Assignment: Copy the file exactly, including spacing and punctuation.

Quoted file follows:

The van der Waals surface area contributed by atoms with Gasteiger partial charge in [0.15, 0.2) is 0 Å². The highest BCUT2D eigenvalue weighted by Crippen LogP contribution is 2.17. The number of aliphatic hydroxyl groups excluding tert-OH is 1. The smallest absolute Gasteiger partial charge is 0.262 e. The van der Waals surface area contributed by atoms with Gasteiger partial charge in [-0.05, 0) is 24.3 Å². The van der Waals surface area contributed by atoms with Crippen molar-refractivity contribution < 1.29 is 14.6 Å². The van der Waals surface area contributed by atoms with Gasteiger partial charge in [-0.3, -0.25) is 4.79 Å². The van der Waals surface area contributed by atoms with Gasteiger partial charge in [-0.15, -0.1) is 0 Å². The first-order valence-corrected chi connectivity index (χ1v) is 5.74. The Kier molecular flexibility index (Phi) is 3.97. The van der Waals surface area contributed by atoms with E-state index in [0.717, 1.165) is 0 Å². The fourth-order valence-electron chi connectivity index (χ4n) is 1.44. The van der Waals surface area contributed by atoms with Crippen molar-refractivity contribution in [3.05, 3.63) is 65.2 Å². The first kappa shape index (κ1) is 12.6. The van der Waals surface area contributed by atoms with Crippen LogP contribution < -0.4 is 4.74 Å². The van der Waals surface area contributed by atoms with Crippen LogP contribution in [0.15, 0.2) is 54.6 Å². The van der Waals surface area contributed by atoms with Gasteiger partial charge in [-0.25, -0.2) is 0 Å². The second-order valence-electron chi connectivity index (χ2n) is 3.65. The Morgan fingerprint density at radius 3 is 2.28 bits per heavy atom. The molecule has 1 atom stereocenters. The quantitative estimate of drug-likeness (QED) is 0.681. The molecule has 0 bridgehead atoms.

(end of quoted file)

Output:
The van der Waals surface area contributed by atoms with Gasteiger partial charge in [0.15, 0.2) is 0 Å². The highest BCUT2D eigenvalue weighted by Crippen LogP contribution is 2.17. The number of aliphatic hydroxyl groups excluding tert-OH is 1. The smallest absolute Gasteiger partial charge is 0.262 e. The van der Waals surface area contributed by atoms with Gasteiger partial charge in [-0.05, 0) is 24.3 Å². The van der Waals surface area contributed by atoms with Crippen molar-refractivity contribution < 1.29 is 14.6 Å². The van der Waals surface area contributed by atoms with Gasteiger partial charge in [-0.3, -0.25) is 4.79 Å². The van der Waals surface area contributed by atoms with Gasteiger partial charge in [-0.15, -0.1) is 0 Å². The first-order valence-corrected chi connectivity index (χ1v) is 5.74. The Kier molecular flexibility index (Phi) is 3.97. The van der Waals surface area contributed by atoms with E-state index in [0.717, 1.165) is 0 Å². The fourth-order valence-electron chi connectivity index (χ4n) is 1.44. The van der Waals surface area contributed by atoms with Crippen molar-refractivity contribution in [3.05, 3.63) is 65.2 Å². The first kappa shape index (κ1) is 12.6. The van der Waals surface area contributed by atoms with Crippen LogP contribution < -0.4 is 4.74 Å². The van der Waals surface area contributed by atoms with Crippen LogP contribution in [0.15, 0.2) is 54.6 Å². The van der Waals surface area contributed by atoms with Gasteiger partial charge in [-0.25, -0.2) is 0 Å². The second-order valence-electron chi connectivity index (χ2n) is 3.65. The Morgan fingerprint density at radius 3 is 2.28 bits per heavy atom. The molecule has 1 atom stereocenters. The quantitative estimate of drug-likeness (QED) is 0.681. The molecule has 0 bridgehead atoms.